By Jon O'Connell The Times-Tribune, Scranton, Pa.
WWR Article Summary (tl;dr) Gina Yarrish is the founder of "Yarcort", an equine assisted learning center. At Yarcourt, she teaches business professionals, executives and entrepreneurs how to rein in stress, improve their effectiveness and live more fulfilled lives.
Some professional development coaches prefer their fees paid in apple slices.
Horses have helped people improve their health and emotional wellness for centuries. But research-backed methods for teaching stress management and leadership using the noble beasts only started hitting the mainstream within the last decade.
Gina Yarrish stumbled upon them accidentally.
In 2011 she started Yarcort, an equine assisted learning center on wide-open hills in Susquehanna County where she teaches business professionals, executives and entrepreneurs from around the world how to rein in stress, improve their effectiveness and live more fulfilled lives. The New Jersey native began her career in the family business, managing a successful real estate company.
But before she turned 40, she landed in the hospital to get her heart cauterized. The stress literally ruptured her heart.
She hadn't grown up around horses, but started hanging around them in a plight to reinvent herself.
"It was a personal journey at first, learning about horsemanship," she said. Then she discovered the growing movement around equine assisted learning.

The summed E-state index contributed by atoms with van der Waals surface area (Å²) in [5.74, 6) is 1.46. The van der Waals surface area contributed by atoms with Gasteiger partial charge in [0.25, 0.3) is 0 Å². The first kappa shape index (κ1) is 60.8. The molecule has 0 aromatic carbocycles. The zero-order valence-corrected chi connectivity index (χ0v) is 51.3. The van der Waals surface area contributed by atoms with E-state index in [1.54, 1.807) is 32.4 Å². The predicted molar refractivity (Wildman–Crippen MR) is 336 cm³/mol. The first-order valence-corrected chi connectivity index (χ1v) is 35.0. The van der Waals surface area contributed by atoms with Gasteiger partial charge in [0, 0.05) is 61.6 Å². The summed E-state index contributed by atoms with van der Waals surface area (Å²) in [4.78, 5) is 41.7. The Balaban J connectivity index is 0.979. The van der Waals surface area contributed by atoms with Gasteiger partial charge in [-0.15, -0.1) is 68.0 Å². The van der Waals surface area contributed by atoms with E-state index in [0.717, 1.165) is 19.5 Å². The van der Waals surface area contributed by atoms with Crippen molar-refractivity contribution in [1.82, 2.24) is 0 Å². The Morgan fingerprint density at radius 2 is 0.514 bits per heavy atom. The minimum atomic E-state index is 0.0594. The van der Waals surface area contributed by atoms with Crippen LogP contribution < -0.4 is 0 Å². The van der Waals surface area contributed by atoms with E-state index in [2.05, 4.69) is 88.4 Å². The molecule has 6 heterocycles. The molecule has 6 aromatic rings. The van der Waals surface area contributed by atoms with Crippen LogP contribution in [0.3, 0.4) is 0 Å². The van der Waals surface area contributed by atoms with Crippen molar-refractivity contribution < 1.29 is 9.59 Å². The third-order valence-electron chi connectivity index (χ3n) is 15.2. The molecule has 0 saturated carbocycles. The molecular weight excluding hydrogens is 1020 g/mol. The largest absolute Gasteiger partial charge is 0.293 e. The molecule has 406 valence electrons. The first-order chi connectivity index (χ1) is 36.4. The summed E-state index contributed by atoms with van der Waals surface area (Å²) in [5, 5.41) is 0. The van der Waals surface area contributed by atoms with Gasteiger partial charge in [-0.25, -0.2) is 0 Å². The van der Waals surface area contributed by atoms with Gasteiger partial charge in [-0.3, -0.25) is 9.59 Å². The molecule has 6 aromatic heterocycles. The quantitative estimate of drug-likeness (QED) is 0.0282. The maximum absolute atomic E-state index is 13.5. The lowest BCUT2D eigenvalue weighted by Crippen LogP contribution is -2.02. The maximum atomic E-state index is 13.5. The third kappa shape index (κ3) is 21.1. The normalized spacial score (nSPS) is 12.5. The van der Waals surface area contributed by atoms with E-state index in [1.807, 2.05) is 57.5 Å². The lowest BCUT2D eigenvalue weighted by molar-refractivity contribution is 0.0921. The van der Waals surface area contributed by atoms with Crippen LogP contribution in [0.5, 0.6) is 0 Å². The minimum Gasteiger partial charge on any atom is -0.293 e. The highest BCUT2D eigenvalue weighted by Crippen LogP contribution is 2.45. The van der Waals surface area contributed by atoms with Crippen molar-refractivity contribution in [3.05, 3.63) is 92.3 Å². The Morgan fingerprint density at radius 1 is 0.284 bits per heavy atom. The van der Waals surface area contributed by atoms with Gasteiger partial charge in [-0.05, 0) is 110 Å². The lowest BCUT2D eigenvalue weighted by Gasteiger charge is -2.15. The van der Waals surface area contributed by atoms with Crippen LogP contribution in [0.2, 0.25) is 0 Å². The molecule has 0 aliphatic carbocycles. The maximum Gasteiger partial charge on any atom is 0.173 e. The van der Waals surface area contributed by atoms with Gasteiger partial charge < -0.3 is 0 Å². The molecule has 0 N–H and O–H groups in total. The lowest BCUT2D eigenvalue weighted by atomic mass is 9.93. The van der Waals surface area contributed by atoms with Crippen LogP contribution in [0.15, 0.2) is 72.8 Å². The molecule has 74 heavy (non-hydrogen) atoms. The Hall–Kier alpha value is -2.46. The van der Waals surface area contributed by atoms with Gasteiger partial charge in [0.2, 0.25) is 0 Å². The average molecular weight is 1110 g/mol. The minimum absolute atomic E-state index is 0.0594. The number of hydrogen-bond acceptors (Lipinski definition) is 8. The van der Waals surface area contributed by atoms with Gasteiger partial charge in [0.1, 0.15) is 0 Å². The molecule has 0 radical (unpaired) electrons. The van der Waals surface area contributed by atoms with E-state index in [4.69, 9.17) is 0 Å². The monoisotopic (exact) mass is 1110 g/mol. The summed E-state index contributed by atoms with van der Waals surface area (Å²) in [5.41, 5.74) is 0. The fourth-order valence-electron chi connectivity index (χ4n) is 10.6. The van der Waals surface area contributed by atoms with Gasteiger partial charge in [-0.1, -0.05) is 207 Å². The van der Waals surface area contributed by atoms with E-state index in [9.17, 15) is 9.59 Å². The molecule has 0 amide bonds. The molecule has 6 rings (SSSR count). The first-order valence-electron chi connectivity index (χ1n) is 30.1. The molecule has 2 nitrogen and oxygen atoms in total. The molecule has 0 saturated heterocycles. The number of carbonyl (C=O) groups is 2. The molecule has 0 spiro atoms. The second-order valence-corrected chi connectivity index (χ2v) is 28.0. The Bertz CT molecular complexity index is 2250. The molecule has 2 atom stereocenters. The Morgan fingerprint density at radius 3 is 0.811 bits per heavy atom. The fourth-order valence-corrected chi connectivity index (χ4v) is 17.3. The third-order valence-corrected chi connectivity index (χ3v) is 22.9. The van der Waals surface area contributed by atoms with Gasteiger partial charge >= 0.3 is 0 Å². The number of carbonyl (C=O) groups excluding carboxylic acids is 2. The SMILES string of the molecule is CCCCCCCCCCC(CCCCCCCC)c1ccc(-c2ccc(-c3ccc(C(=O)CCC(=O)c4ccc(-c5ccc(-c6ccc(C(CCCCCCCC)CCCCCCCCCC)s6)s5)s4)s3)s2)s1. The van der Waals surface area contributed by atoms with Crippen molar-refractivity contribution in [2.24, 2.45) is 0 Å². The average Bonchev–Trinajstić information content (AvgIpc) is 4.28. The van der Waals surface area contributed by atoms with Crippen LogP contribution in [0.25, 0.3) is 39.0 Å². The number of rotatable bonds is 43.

"Western medicine treats the shoulders down. Eastern medicine treats the whole body. We treat the thinking," Yarrish said, explaining how activities tie concepts to experiential moments, which forge deeper memories.
"What happens in the arena, whatever your experience is, you don't forget it; it kind of sticks to you like glue," she said.
Horses make good coaches for a couple of reasons.
Unlike dogs, who crave affection and belonging, horses seek strong leadership, and it's quickly obvious when someone's posturing.
Like humans, they're wired for fight or flight, which gives them an uncanny ability to gauge subtle body language and nonverbal cues.
They'll get jumpy or put distance between themselves and someone who's anxious and comply with someone who's calm and confident.
Corporate leaders in particular get really good at projecting confidence, said Ginny Telego, president of the Collaboration Partners, an equine assisted learning program based in Ashland, Ohio.
She's a master trainer and past president of the Equine Experiential Education Association. She's also known Yarrish for years.
Activities involve simple interactions with the animals, for example walking them in circles or leading them together as a group.
That's where the horses reveal what's really going on, triggering a discussion and strategy to overcome barriers. Then they try again.
"When they have a genuine feeling of confidence, the horse is like, 'OK, I'll go with you,' " Telego said. "That's where it's so empowering for people."
Over the last five years or so, corporations increasingly seek out alternative leadership and organizational development programs.
Business leaders are "more open to things that don't involve a PowerPoint presentation," Telego said.
"Gina is a phenomenal coach, and that is really her gift," Telego said. "That's for sure why her program has been successful."
Yarcort's packages start at $2,500 for 12-sessions and top out at $20,000 for a 12-month VIP program, and her trademarked Focus Forward programs have drawn clients from around the globe.
On Tuesday, Rita Moore, an equine coach from Orlando was on day two of her three-day visit. Large posters covered the classroom walls with observations scrawled across them from earlier activities.
After honing her program for 11 years, Yarrish is ready to license it out but any franchisees have to take the training first.
That's what Moore was doing.
"When you want to be here, you're open to change, and it's very transforming," she said.
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